To finish off the top edge, bend the spokes over and weave them amongst themselves one at a time. For example, take one spoke, bend it to the right and weave it over the one next to it,then under the next one, then over the next, etc. When that spoke has woven itself as far as it can, do this with the next one, and then continue until they have all been secured down. With scissors, snip off any ends that may be unsightly or sticking out.
These instructions can be adapted to work for almost any of the other materials.
Instructions on how to properly set up and test your scuba tanks, including safety tips.
Scuba cylinders, sometimes referred to as tanks or bottles, are the heart of the system that allows divers to remain underwater and explore the ocean realm. These devices come in a variety of styles, sizes, colors and material. From steel, to aluminum, to fiber reinforced, the variations in design lend the individual cylinder to specific requirements set forth by the manufacturer. As with any life-support equipment, it is always best to follow the manufacturer guidelines and have a professional, certified, technician service the device. What follows here is the basic information needed to set up and test a scuba tank/cylinder and is in no way designed to be a short-cut or replacement for professional service.
Proper handling of a scuba cylinder is important for the longevity of the cylinder itself and for the safety of the diver. Avoiding scratches, dents, or sudden impacts to the cylinder is necessary to ensure a long service life. External damage can weaken the cylinder, unseat the valve or cause the cylinder to not properly connect with other equipment, namely the first-stage of the regulator harness.
When setting up at a dive site, it is a good idea never to leave a tank standing unattended. Most divers prefer to lay their tanks on the ground/sand to avoid any damage to the tank or injury that could occur by the tank suddenly falling over. Tanks should only be kept upright if they are secured, such as on a dive boat or a dock equipped with cylinder restraints. Keep in mind that while resting the tank on its side is best, it is important to make sure the valve area is not covered with dirt or sand. A good accessory is a valve cover that can be kept in place until it is time to attach the first stage to the tank valve.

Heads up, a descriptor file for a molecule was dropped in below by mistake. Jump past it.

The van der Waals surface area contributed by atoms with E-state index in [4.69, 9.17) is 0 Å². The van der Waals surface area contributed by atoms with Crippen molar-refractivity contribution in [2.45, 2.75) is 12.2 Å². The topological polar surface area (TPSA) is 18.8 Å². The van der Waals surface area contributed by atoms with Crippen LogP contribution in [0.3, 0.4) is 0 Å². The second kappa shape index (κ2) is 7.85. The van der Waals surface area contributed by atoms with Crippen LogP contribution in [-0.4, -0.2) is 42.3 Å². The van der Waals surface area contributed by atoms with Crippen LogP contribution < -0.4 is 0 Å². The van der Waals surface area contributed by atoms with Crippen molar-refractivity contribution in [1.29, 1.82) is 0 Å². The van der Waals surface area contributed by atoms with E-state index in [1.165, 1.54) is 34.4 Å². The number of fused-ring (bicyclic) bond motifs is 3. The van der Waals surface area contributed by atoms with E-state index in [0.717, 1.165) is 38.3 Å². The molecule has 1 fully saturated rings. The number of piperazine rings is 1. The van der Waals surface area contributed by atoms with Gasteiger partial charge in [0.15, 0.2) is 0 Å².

When attaching the first stage of the regulator harness to the tank valve, be sure to make sure the connection is free of debris and water. Stand the tank upright and support it with your body or have it braced against something (by this time, most divers will already have the tank attached to their BCD or buoyancy compensating device). Loosen the yoke screw and slip the ?A-clamp? over the tank valve. Make sure the first stage seats correctly against the o-ring on the tank valve. Tighten the yoke screw ?hand-tight? only. Slowly turn the air valve on the tank to its open position, being prepared to turn it back off if any problems arise. If no problems are noticed, open the air valve all the way and then turn it back one-half turn. At this point most divers will draw a few test breaths from their regulator to make sure everything is connected properly and no unusual resistance is noticed.
Once the first stage is connected to the tank/cylinder, and the tank secured to a buoyancy compensating device, again place the entire system on its side or have it secured in restraints. With the added pieces of the scuba system, the tank will become even more susceptible to falling over. Proceed with helping others set up their scuba systems and then prepare for a day full of diving and exploring the ocean realm.